"Do you think I am mean?'
"No, you're not mean. You are fair and you expect us to do a lot. But you are really nice."

"Please, don't tell anyone I am nice. I have a reputation to keep. If someone asks you if I am mean, bow your head, try to squeeze out a tear and with a shaky voice say, "Yes."
Now that I am an Achievement Specialist, I don't have my own classroom. I go into up to ten classes a day. Working with so many different classes and grades, it is essential that I am spot on with my classroom management. Many teachers complain that the minute I walk into the room their students are perfect angels, and when I leave they go bananas. When I am asked how I do it, I answer, "I have a huge supply of fairy dust."

And then the other day, it happened! I lost control for the first time in thirty-two years. I was doing a fluency activity in a classroom and the teacher had to run up to the office for a minute. All of a sudden, the students went berserk. I am not a screamer. I have never been a screamer, mainly, because I can't physically scream. I do not have the lung capacity. As I have become older and more crippled, my voice has become even softer. I couldn't get the students to be quiet. I couldn't get them to stop what they were doing. I tried using every discipline strategy that I knew and it wasn't working. I felt as if I was in one of those nightmares that teachers have every year before the first day of school. I was starting to sweat. I was sure, if the teacher didn't get there soon, the students would have dragged my body out to the playground, tied me to a tree, placed sticks at my feet and  would, eventually, start the sticks on fire while taunting me the entire time. I kept looking at the door in hopes that the teacher would return soon.  When she did return, I wanted to run to her and sob uncontrollably in her arms, "Ple-e-e-e-essssse heeeeeelp me!"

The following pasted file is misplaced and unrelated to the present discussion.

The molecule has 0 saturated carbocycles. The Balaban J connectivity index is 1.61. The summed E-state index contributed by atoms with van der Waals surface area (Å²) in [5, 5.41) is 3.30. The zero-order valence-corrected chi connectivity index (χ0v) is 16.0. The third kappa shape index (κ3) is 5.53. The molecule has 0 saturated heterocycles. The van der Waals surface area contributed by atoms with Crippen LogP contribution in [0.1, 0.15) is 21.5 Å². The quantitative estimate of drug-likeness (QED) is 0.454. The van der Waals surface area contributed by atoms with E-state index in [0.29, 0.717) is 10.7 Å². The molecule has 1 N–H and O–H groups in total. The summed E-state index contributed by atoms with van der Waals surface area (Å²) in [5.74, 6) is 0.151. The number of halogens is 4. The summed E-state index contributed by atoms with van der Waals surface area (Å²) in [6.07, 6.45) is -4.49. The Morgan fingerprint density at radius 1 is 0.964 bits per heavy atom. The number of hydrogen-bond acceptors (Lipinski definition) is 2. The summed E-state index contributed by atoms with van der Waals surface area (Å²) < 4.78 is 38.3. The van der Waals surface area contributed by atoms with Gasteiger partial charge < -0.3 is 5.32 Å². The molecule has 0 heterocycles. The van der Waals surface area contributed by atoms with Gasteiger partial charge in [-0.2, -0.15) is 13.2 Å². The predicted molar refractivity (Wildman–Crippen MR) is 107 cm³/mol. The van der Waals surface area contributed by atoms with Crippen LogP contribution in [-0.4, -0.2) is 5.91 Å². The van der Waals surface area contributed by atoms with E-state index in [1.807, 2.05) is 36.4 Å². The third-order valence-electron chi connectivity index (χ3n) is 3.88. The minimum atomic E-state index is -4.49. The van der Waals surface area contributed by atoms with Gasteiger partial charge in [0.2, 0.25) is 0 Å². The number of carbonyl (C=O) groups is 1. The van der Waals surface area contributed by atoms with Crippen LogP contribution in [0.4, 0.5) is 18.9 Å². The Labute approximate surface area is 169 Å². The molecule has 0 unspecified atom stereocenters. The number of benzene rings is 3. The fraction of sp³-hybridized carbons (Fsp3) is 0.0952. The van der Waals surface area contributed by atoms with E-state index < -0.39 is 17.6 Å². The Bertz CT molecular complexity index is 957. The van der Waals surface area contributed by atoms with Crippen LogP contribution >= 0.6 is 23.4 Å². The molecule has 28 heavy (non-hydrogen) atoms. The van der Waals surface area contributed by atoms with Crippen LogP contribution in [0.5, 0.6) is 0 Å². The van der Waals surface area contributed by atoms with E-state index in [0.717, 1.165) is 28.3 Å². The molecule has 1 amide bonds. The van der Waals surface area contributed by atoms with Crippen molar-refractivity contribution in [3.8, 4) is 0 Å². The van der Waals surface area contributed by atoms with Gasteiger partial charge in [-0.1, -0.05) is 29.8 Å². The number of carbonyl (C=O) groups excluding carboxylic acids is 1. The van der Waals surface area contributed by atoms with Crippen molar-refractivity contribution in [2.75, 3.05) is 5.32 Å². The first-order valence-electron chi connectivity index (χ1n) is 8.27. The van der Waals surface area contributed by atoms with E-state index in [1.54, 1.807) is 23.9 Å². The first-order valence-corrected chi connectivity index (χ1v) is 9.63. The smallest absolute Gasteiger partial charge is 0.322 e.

In your mind, you might be saying, "Yep, fifth graders can be harsh." It wasn't a class of fifth graders. Fourth graders? Nope. Third? Nada. Second? Not on your life. Not first? No, not first. KIN-DER-GAR-TEN! I, Cathy Cunningham, the Queen of Discipline, lost control of a classroom of KINDERGARTENERS!  Kinders are not my favorite group of students to teach because they have the attention span of a worm, but I can teach them, at least, I thought I could. I was so glad when it was time for them to go to lunch. When the class left for lunch, I ran as fast as my wheelchair could move across campus and went into a fifth grade class and asked if I could teach for awhile. Ahhhhhhhh, big, misbehaving boys and snotty, eye-rolling girls doing everything I asked of them! Heaven!

Next week, I am going back. I am getting back on the horse. Over the weekend, I will be practicing my "kindergarten-teacher-glare. I will be back in control. 

Paco's Perspective

You could practice your glare on Flip. If you want to practice corporal punishment on him, be my guest.

The Flip Side

We have horses in the backyard you could ride.

1 comment:

  1. ***Sigh!*** Those kids are short enough to chase. Their legs aren't that long, and they can't run it big steps. Go for it. Or tell them about your "scary" dogs. I doubt they will reason that you wouldn't really bring them along as teacher's aides.